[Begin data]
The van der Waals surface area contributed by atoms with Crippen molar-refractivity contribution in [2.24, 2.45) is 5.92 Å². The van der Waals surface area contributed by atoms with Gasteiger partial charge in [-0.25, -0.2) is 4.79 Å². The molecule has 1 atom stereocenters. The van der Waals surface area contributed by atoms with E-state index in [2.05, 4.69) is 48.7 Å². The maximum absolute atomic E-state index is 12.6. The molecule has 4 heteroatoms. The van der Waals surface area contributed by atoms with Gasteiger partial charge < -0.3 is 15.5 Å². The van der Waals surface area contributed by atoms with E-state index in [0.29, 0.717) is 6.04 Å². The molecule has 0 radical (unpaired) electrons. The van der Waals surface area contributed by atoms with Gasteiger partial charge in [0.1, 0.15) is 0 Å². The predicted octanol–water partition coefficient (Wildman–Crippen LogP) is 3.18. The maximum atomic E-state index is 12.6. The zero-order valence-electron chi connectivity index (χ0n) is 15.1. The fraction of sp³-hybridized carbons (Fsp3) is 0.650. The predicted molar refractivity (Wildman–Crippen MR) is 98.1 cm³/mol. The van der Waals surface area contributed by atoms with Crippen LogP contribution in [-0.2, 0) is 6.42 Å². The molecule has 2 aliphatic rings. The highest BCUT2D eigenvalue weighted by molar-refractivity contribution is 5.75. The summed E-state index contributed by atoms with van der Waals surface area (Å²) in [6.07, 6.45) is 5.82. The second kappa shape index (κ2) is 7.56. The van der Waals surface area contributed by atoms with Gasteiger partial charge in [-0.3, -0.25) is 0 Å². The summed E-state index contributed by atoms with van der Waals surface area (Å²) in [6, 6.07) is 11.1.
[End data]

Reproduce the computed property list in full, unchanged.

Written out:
The van der Waals surface area contributed by atoms with Crippen molar-refractivity contribution in [2.24, 2.45) is 5.92 Å². The van der Waals surface area contributed by atoms with Gasteiger partial charge in [-0.25, -0.2) is 4.79 Å². The molecule has 1 atom stereocenters. The van der Waals surface area contributed by atoms with E-state index in [2.05, 4.69) is 48.7 Å². The maximum absolute atomic E-state index is 12.6. The molecule has 4 heteroatoms. The van der Waals surface area contributed by atoms with Gasteiger partial charge < -0.3 is 15.5 Å². The van der Waals surface area contributed by atoms with E-state index in [0.29, 0.717) is 6.04 Å². The molecule has 0 radical (unpaired) electrons. The van der Waals surface area contributed by atoms with Gasteiger partial charge in [0.1, 0.15) is 0 Å². The predicted octanol–water partition coefficient (Wildman–Crippen LogP) is 3.18. The maximum atomic E-state index is 12.6. The zero-order valence-electron chi connectivity index (χ0n) is 15.1. The fraction of sp³-hybridized carbons (Fsp3) is 0.650. The predicted molar refractivity (Wildman–Crippen MR) is 98.1 cm³/mol. The van der Waals surface area contributed by atoms with Crippen LogP contribution in [-0.2, 0) is 6.42 Å². The molecule has 2 aliphatic rings. The highest BCUT2D eigenvalue weighted by molar-refractivity contribution is 5.75. The summed E-state index contributed by atoms with van der Waals surface area (Å²) in [6.07, 6.45) is 5.82. The second kappa shape index (κ2) is 7.56. The van der Waals surface area contributed by atoms with Gasteiger partial charge in [-0.3, -0.25) is 0 Å². The summed E-state index contributed by atoms with van der Waals surface area (Å²) in [6, 6.07) is 11.1.